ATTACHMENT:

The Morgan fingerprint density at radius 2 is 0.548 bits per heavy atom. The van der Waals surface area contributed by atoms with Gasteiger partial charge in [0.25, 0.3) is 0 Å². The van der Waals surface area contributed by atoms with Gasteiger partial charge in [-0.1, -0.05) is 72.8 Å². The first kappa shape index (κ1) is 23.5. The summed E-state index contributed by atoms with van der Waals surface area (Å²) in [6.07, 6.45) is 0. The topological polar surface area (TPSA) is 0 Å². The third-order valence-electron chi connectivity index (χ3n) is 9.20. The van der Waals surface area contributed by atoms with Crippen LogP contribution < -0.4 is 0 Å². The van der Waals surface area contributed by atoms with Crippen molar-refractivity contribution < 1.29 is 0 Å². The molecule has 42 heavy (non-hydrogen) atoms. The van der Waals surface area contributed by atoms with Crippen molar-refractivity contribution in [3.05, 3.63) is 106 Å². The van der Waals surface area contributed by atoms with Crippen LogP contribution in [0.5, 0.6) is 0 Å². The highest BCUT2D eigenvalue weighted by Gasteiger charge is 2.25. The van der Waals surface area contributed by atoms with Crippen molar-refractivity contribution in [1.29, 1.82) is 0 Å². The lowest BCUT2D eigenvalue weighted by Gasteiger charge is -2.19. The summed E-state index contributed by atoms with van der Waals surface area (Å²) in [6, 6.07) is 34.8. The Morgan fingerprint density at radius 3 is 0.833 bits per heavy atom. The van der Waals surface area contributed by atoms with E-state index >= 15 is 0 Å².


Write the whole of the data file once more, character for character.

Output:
The Morgan fingerprint density at radius 2 is 0.548 bits per heavy atom. The van der Waals surface area contributed by atoms with Gasteiger partial charge in [0.25, 0.3) is 0 Å². The van der Waals surface area contributed by atoms with Gasteiger partial charge in [-0.1, -0.05) is 72.8 Å². The first kappa shape index (κ1) is 23.5. The summed E-state index contributed by atoms with van der Waals surface area (Å²) in [6.07, 6.45) is 0. The topological polar surface area (TPSA) is 0 Å². The third-order valence-electron chi connectivity index (χ3n) is 9.20. The van der Waals surface area contributed by atoms with Crippen LogP contribution < -0.4 is 0 Å². The van der Waals surface area contributed by atoms with Crippen molar-refractivity contribution < 1.29 is 0 Å². The molecule has 42 heavy (non-hydrogen) atoms. The van der Waals surface area contributed by atoms with Crippen molar-refractivity contribution in [3.05, 3.63) is 106 Å². The van der Waals surface area contributed by atoms with Crippen LogP contribution in [0.5, 0.6) is 0 Å². The highest BCUT2D eigenvalue weighted by Gasteiger charge is 2.25. The van der Waals surface area contributed by atoms with Crippen molar-refractivity contribution in [1.29, 1.82) is 0 Å². The lowest BCUT2D eigenvalue weighted by Gasteiger charge is -2.19. The summed E-state index contributed by atoms with van der Waals surface area (Å²) in [6, 6.07) is 34.8. The Morgan fingerprint density at radius 3 is 0.833 bits per heavy atom. The van der Waals surface area contributed by atoms with E-state index >= 15 is 0 Å².